Across the pond, constant Sandler collaborator Kevin James has swapped jokes for swastikas as he plays a Neo Nazi in brutal thriller Becky.
While there’s still no UK release date, we thought we’d take a look at other occasions where actors who would normally feel safe in one genre dipped their toes into the murky world of horrors or thrillers.
Did we miss any out? What do you think of these stars in unlikely roles? Let us know in the comment section at the end of the article!
Jim Carrey – The Number 23, True Crimes
1994 was the year of Jim Carrey. The Mask, Ace Ventura: Pet Detective and Dumb & Dumber were all released in the US in the space of less than 12 months. It cemented his place as one of the most bankable comedy stars of the decade. The 2000’s saw Carrey expand his horizons with the drama The Majestic in 2001 and the sci-fi romance Eternal Sunshine of the Spotless Mind in 2004.
But 2007 would see his most drastic departure yet in the crime thriller The Number 23. Carrey plays Walter Sparrow, a man who becomes obsessed with a book revolving around, yep, the number 23. He begins to see the digits everywhere and eventually convinces himself that the book was written about him. The film was critically derided on its release and currently sits at an 8% Rotten Tomato score. I think it’s an unfairly judged picture and I revisit it every few years due to its intriguing narrative and Carrey’s strong performance.
It wouldn’t be his last foray into this genre, however. After a number of Box Office disappointments and some personal life troubles leaking into the public eye, Carrey’s star power had diminished dramatically by the time 2016’s True Crimes was released. A disturbingly graphic and extremely serious-toned potboiler of a thriller involving the murder of a businessman, Dark Crimes received an even worse mauling than The Number 23. Carrey’s career showed signs of a comeback in 2019 with a standout role as Dr. Robotnik in the live-action Sonic The Hedgehog movie and a universally approved lead in two seasons of TV show Kidding.
Owen Wilson – Anaconda, The Haunting
One word: Wow. I bet you can hear it in Owen Wilson’s voice now, can’t you? Long before he said it enough times to compile a YouTube supercut, Wilson played a big role in the even bigger snake vehicle, 1997’s Anaconda. Two years later, he would enter the horror world once again in the Speed director Jan De Bont’s remake of 1963’s The Haunting.
Since then, Wilson has mostly kept to comedy, with the occasional action picture thrown in. He earned acclaim in 2015 for the exhilarating action thriller No Escape and is currently filming an unknown role for the Loki TV series for Disney+.
Leslie Nielson – Dark Intruder, Creepshow, Prom Night, Plenty of 1950’s TV Horror/Mystery
Arguably most famous for his roles as bumbling Detective Frank Drebin in the excellent Naked Gun trilogy and Police Squad TV series or the hapless Dr Rumack in the seminal spoof picture Airplane!, Leslie Nielson is actually a prominent figure in horror history. Starring in many TV series dealing in mystery stories in the 1950’s including The Clock, Stage 13, Tales of Tomorrow and many, many more, Nielson’s film break came in 1956 with the sci-fi staple Forbidden Planet.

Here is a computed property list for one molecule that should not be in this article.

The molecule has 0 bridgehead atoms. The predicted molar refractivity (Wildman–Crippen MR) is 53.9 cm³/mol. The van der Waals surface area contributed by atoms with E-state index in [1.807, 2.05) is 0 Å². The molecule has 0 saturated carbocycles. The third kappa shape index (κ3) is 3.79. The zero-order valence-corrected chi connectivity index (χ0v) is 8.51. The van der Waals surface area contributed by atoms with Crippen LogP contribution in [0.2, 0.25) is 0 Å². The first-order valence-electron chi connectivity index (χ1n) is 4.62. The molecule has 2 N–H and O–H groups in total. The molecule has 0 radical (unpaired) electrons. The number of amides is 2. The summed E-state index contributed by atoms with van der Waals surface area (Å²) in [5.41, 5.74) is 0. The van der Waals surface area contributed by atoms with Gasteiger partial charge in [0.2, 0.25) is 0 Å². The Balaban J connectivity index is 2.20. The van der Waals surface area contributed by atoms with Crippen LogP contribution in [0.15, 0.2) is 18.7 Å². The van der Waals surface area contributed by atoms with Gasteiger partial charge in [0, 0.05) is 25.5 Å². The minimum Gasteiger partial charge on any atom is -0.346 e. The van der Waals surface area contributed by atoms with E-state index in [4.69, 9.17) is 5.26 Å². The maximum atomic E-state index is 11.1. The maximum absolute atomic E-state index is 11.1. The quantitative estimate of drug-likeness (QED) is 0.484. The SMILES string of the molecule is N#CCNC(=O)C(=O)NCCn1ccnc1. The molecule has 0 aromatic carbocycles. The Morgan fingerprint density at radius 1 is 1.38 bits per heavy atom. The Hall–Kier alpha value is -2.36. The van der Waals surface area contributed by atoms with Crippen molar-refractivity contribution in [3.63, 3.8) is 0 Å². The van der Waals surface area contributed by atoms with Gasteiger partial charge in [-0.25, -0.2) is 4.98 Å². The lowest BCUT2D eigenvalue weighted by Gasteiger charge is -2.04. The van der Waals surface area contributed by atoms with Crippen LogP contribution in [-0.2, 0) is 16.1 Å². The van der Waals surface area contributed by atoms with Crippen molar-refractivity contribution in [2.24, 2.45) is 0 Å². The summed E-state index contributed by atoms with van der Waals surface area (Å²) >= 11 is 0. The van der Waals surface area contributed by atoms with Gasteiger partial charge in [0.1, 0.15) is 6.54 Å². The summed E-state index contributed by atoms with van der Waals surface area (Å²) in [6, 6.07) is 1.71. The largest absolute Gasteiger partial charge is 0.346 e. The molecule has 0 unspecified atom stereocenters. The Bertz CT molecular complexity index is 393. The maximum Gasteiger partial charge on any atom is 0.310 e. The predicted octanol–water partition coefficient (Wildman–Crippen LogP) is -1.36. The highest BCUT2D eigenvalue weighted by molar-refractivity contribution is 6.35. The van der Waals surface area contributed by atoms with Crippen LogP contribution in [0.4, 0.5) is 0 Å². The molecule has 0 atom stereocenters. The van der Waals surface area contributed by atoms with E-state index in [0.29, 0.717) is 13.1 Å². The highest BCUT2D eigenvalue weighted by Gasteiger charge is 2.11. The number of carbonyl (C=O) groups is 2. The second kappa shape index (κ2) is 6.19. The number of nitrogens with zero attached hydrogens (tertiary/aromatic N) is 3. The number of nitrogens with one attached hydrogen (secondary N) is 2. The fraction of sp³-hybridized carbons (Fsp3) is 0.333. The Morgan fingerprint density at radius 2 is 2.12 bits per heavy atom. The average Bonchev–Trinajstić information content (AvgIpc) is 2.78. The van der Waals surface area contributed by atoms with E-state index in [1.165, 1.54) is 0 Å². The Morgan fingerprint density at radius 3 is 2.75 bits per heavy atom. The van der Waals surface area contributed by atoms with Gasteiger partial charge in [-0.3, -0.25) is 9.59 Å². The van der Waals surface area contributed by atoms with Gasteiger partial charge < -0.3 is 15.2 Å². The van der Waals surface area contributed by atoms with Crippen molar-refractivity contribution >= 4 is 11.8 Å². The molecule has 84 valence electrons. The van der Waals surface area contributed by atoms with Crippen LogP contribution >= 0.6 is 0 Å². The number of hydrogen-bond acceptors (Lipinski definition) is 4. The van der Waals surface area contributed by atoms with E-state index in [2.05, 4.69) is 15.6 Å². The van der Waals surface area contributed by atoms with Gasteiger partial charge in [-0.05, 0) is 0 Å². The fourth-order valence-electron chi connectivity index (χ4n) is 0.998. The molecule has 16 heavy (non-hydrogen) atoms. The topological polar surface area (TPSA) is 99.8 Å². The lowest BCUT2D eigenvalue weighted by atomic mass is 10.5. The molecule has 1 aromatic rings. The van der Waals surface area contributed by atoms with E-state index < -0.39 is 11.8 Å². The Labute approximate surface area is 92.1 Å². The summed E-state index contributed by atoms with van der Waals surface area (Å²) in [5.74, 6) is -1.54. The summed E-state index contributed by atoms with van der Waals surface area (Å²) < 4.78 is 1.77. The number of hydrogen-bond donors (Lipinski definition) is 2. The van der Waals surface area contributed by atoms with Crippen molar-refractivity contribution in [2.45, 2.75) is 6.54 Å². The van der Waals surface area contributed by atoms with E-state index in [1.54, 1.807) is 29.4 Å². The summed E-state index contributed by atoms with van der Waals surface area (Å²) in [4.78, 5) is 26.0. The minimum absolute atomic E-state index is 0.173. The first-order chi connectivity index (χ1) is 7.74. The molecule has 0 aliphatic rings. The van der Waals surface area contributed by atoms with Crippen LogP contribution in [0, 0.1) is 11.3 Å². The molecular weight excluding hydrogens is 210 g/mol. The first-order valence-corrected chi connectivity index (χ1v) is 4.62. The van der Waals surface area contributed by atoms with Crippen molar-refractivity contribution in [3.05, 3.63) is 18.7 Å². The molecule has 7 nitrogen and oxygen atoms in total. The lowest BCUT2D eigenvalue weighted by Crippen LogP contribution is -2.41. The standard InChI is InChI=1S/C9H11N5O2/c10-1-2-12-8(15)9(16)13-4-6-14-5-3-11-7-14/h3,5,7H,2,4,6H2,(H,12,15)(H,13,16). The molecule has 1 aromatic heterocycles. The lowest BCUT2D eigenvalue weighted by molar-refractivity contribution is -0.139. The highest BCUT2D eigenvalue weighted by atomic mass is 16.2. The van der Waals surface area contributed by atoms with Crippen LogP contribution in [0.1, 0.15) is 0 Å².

He spent nearly a decade after in TV before a starring role in the 1965 occult horror Dark Intruder. He would become a household comedy name in 1980 with Airplane!, but the same year he starred in the trendsetting horror Prom Night.
Edging more towards comedy in the twilight of his career, Nielson still wasn’t done with horror. He played an unforgettable part in the ‘Something To Tide You Over’ segment of the Stephen King/George Romero anthology horror Creepshow, gave Dracula a makeover in the spoof Dracula: Dead & Loving It and even portrayed a President in the farcical Scary Movie 3 & 4 films.
Renée Zellweger – Texas Chainsaw Massacre: The Next Generation, Case 39
I’d love to read the diary entries which chronicle Zellweger’s time on the ill-fated fourth instalment of the Texas Chainsaw Massacre films. Initially screened in 1995, The Return of the Texas Chainsaw Massacre was shelved by Columbia Pictures for two years when it got a very limited theatrical run in 1997. In the years between, Zellweger had a breakout performance with Jerry Maguire, while her co-star Matthew McConaughey’s star power would also rise having featured in 1996’s Lone Star and legal drama A Time To Kill.
The agents of both stars reportedly didn’t want the film to be released theatrically, calls which went unheard by Columbia. It was not a big event for the company, however. Recut as Texas Chainsaw: The Next Generation, the film had 7 minutes trimmed and was distributed on a very limited scale. Upon closing its run, it made a paltry $185,898 in the US, putting it as the worst grossing film in the franchise.
Not that it hurt the careers of its two leads. Zellweger would rubber stamp her place in romcom history with her portrayal of luckless-in-love Brit Bridget Jones and win an Oscar for both Cold Mountain and 2019’s Judy, whereas McConaughey would become an Oscar Winner himself in 2014 for Dallas Buyers Club.
Texas Chainsaw 4 wouldn’t be Zellweger’s only time starring in a horror. She took the lead in 2010’s creepy kid story Case 39, which I actually rather enjoyed.